Two-time Tour de France stage winner Steve Cummings has announced his retirement from professional cycling.

The 38-year-old endured an injury-hit final season with Team Dimension Data, which ended in unfortunate fashion when he crashed out of the Tour of Britain during stage five on his home turf around Wirral, suffering multiple broken vertebrae in the incident.

Speaking to the Never Strays Far podcast, Cummings said he would have liked to have ridden for one more season but found opportunities limited after NTT Pro Cycling - the rebranded Dimension Data team - announced he would not be part of their roster.

"I wanted to continue another year, I felt pretty physically good but the opportunity wasn't there to continue," Cummings said.

"I searched around for opportunities and they kind of dried up so that's it, I've got to retire and find a different job...

"I was happy to continue but I was also happy to stop, I'm not sitting here super sad. I'm just grateful for the opportunities I've had.

"I'm pretty privileged really to have lived my dream and to look back with good memories.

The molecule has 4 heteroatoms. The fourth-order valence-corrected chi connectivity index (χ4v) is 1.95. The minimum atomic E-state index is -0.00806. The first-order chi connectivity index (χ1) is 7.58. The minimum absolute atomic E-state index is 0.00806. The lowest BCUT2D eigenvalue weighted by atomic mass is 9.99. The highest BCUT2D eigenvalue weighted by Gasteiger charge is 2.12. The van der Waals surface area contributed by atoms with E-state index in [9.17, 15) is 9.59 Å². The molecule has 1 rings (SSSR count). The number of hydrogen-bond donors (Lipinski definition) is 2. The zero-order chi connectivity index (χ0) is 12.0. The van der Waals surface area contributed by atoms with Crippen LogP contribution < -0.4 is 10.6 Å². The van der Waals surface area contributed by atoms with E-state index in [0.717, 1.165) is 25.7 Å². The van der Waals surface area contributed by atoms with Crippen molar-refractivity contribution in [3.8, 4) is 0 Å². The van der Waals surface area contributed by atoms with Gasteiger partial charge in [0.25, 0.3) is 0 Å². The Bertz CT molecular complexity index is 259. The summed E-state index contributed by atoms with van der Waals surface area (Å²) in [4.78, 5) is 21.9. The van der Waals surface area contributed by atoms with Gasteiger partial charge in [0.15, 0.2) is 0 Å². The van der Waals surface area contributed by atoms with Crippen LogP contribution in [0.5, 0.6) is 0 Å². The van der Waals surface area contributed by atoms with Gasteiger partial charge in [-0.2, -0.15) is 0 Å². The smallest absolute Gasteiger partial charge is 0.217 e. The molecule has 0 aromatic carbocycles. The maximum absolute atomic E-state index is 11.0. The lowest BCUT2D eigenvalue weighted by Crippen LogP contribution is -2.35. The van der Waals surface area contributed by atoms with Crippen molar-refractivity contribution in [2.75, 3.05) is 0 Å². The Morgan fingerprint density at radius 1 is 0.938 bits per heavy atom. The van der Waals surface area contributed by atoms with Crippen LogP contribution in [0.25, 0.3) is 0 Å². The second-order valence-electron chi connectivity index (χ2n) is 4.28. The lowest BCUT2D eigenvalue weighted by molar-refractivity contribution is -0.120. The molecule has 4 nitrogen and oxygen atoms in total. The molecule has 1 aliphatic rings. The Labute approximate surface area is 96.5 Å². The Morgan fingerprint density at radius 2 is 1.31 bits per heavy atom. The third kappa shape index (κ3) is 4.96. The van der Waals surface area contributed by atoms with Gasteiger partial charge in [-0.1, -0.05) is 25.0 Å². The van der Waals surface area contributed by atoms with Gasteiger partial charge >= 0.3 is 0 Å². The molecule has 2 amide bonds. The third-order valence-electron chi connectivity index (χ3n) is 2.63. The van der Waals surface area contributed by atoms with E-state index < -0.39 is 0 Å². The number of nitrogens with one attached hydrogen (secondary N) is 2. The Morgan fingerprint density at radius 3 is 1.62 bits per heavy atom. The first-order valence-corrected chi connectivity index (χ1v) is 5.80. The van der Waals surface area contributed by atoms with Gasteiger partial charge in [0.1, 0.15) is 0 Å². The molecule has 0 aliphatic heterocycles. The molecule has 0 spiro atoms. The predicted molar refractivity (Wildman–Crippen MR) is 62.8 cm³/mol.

"One more year would have been nice but that was more about how it ended. In one way it was good to finish my career one kilometre from home, but not with a broken back, that's not ideal."

The former Team Sky rider won a stage of the Vuelta a Espana in 2012 but his most notable personal successes came late in his career.

In 2015, riding for the South African-registered team MTN-Qhubeka which would become Dimension Data, he took an emotional victory on stage 14 of the Tour de France to Mende on Nelson Mandela Day.

He collected his second Tour victory a year later on stage seven to Lac de Payolle, and followed that up with overall victory in the Tour of Britain.

In 2017, Cummings became a double British national champion with wins in the road race and time trial.